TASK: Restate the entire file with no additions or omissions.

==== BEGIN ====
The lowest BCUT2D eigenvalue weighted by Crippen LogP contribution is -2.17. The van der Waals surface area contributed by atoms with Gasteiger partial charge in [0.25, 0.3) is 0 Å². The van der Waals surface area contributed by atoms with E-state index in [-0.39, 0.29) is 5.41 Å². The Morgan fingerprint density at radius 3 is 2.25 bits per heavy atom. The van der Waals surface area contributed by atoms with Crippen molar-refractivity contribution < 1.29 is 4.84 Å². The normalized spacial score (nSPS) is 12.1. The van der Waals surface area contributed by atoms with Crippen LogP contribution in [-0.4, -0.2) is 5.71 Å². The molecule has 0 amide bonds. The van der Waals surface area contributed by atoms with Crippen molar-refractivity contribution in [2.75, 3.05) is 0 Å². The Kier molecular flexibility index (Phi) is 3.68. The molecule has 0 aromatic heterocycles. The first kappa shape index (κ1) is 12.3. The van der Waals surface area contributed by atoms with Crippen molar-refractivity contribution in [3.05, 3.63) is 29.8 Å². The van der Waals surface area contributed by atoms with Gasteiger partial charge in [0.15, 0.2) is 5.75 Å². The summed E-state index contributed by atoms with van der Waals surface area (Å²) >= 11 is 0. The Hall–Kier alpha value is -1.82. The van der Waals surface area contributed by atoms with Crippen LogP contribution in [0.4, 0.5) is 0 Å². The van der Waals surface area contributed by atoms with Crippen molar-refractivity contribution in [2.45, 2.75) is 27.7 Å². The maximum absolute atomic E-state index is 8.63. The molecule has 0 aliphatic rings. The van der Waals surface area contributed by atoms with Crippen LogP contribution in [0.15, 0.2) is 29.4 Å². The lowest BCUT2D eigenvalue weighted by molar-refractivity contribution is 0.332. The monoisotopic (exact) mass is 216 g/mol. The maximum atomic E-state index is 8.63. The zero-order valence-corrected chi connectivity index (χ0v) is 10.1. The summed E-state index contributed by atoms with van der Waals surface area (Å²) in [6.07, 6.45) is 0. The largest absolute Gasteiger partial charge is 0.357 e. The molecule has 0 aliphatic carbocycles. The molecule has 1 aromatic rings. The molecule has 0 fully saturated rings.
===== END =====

The lowest BCUT2D eigenvalue weighted by Crippen LogP contribution is -2.17. The van der Waals surface area contributed by atoms with Gasteiger partial charge in [0.25, 0.3) is 0 Å². The van der Waals surface area contributed by atoms with E-state index in [-0.39, 0.29) is 5.41 Å². The Morgan fingerprint density at radius 3 is 2.25 bits per heavy atom. The van der Waals surface area contributed by atoms with Crippen molar-refractivity contribution < 1.29 is 4.84 Å². The normalized spacial score (nSPS) is 12.1. The van der Waals surface area contributed by atoms with Crippen LogP contribution in [-0.4, -0.2) is 5.71 Å². The molecule has 0 amide bonds. The van der Waals surface area contributed by atoms with Crippen molar-refractivity contribution in [2.75, 3.05) is 0 Å². The Kier molecular flexibility index (Phi) is 3.68. The molecule has 0 aromatic heterocycles. The first kappa shape index (κ1) is 12.3. The van der Waals surface area contributed by atoms with Crippen molar-refractivity contribution in [3.05, 3.63) is 29.8 Å². The van der Waals surface area contributed by atoms with Gasteiger partial charge in [0.15, 0.2) is 5.75 Å². The summed E-state index contributed by atoms with van der Waals surface area (Å²) >= 11 is 0. The Hall–Kier alpha value is -1.82. The van der Waals surface area contributed by atoms with Crippen LogP contribution in [0.4, 0.5) is 0 Å². The van der Waals surface area contributed by atoms with Crippen molar-refractivity contribution in [2.45, 2.75) is 27.7 Å². The maximum absolute atomic E-state index is 8.63. The molecule has 0 aliphatic rings. The van der Waals surface area contributed by atoms with Crippen LogP contribution in [0.15, 0.2) is 29.4 Å². The lowest BCUT2D eigenvalue weighted by molar-refractivity contribution is 0.332. The monoisotopic (exact) mass is 216 g/mol. The maximum atomic E-state index is 8.63. The zero-order valence-corrected chi connectivity index (χ0v) is 10.1. The summed E-state index contributed by atoms with van der Waals surface area (Å²) in [6.07, 6.45) is 0. The largest absolute Gasteiger partial charge is 0.357 e. The molecule has 0 aliphatic carbocycles. The molecule has 1 aromatic rings. The molecule has 0 fully saturated rings.